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Darwin Core

Term name



The verbatim original representation of the date and time information for an Event.

Apple Core




Verbatim date

The verbatim date is the collection date as written on the specimen label (see the definition for verbatim) and is recorded in a single free-text field.

It is recommended to have a verbatim date field in your database, as it is the most objective way to record the collection date and in some cases the only way to do so. You can either always populate this field or only when the formatted date cannot unambiguously represent the collection date (see examples).

Publish the verbatim date in verbatimEventDate. Remarks or notes regarding the collection date are accepted in this term as long as the verbatim date is included as well: "3/5/2009 (probably March)" or if the date is illegible: "illisible". If a database contains verbatim and non-verbatim dates in one field or if it is unknown whether the field corresponds to the verbatim date, it should not be considered a verbatimEventDate and should be shared in eventDate instead (see example 8). Transform those non-verbatim dates to ISO 8601 if possible (see below).

Formatted date

As the verbatim date doesn't readily allows calculation and sorting, most collections (also) record the collection date in a structured format. This can be done in numerous ways:

  • Date = 1980 Jul 8-15
  • Date = 7/8-15/1980
  • Date = 8-15/7/1980
  • Date = 8-15.07.80
  • Date = 8-15 VII 1980
  • Date = 1980-07-08/15 (recommended)
  • Date = 1980-07-08/1980-07-15 (recommended)
  • Start date = 1980 Jul 8 | End date = 1980 Jul 15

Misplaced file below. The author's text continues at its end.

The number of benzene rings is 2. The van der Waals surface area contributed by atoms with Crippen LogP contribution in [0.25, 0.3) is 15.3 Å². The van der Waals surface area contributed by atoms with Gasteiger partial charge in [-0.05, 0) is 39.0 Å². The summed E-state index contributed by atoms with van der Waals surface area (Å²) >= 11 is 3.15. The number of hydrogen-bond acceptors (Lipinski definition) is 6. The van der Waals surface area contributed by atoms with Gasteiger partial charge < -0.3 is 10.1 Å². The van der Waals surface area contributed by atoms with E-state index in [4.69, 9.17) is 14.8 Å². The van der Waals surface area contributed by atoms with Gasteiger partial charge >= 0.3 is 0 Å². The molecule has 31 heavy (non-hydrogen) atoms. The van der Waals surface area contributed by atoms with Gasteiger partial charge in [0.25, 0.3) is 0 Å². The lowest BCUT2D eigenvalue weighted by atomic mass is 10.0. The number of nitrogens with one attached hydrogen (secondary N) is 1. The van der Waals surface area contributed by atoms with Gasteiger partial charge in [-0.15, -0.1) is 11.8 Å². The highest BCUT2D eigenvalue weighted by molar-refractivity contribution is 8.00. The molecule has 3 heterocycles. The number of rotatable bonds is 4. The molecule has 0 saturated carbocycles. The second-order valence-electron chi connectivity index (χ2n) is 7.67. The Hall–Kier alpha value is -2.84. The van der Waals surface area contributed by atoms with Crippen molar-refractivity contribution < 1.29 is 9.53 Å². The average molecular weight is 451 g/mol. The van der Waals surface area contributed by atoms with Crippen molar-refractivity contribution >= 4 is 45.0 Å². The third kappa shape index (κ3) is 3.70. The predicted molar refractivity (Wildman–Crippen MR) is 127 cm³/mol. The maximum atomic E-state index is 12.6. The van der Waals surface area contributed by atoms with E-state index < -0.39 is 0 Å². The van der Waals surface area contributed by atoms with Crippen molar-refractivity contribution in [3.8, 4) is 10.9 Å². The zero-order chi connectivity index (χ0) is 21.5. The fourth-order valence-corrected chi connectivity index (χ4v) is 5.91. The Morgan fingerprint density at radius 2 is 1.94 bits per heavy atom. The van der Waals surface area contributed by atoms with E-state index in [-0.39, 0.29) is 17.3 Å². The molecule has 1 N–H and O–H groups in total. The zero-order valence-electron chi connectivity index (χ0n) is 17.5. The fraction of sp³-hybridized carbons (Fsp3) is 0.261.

• Day = 8-15 | Month = 7 | Year = 1980
  • Start day = 8 | Start month = 7 | Start year = 1980 | End day = 15 | End month = 7 | End year = 1980

It is recommended to store any formatted date using the ISO 8601:2004(E) standard. In ISO 8601 date and time values are organized from the most to the least significant and with a fixed number of digits per value: YYYY-MM-DD. Date ranges are expressed with a forward slash: YYYY-MM-DD/YYYY-MM-DD, YYYY-MM-DD/MM-DD or YYYY-MM-DD/DD. Partial dates can only be expressed by dropping the least significant values first: YYYY-MM or YYYY, but never MM-DD. For more information and examples, see Wikipedia and the Darwin Core wiki.

If it is necessary to record the collection date in multiple fields (start/end date or day/month/year), try to store the date in a format close to ISO 8601, so it can easily be transformed by concatenation.

Publish the formatted collection date in eventDate. It is highly recommended to use the ISO 8601:2004(E) standard, as it allows the date information to be shared unambiguously. Other date formats should only be used if the collection is unable to record or transform the dates to ISO 8601.

Although date ranges can be expressed in eventDate (with "/"), multiple dates cannot (see example 7).

Controlled vocabulary

It is highly recommended to use the ISO 8601:2004(E) standard:

Usage examples

Ideal situation

The following examples show the most ideal situation: the verbatim date is known, the eventDate is strictly expressed in the ISO 8601 standard and other date terms can be populated automatically.

Example # verbatimEventDate eventDate year month day
1 1 juillet 1991 1991-07-01 1991 7 1
2 1991-07-01 1991 7 1
3 3/1/2004 2004
4 Early spring 1999 1999
5 March 12 3 12
6 July 24-25, 1947 1947 7
7 May 16 and August 7, 1991 1991
  • Example 2: The collection does not record a verbatim date if the collection date can be unambiguously expressed in a formatted date.
  • Example 3: If additional information is available regarding the month (January or March), the terms can be populated as in example 1.
  • Example 5: Partial dates can only be expressed from the least to the most significant in eventDate. In this case the most significant (year) is missing.
  • Example 6: The eventDate may also be written as 1947-07-24/25.
  • Example 7: Some herbarium specimens have multiple dates (e.g. one for the flower and one for the plant). Multiple dates cannot be expressed in eventDate.

Least ideal situation

The following example shows the least ideal situation: the verbatim date is unknown, the formatted date is not recorded as ISO 8601 and it is not feasible for the collection to transform the formatted date to ISO 8601 for some of its records.

Example # verbatimEventDate eventDate year month day
8 01 Aug 1991

Other resources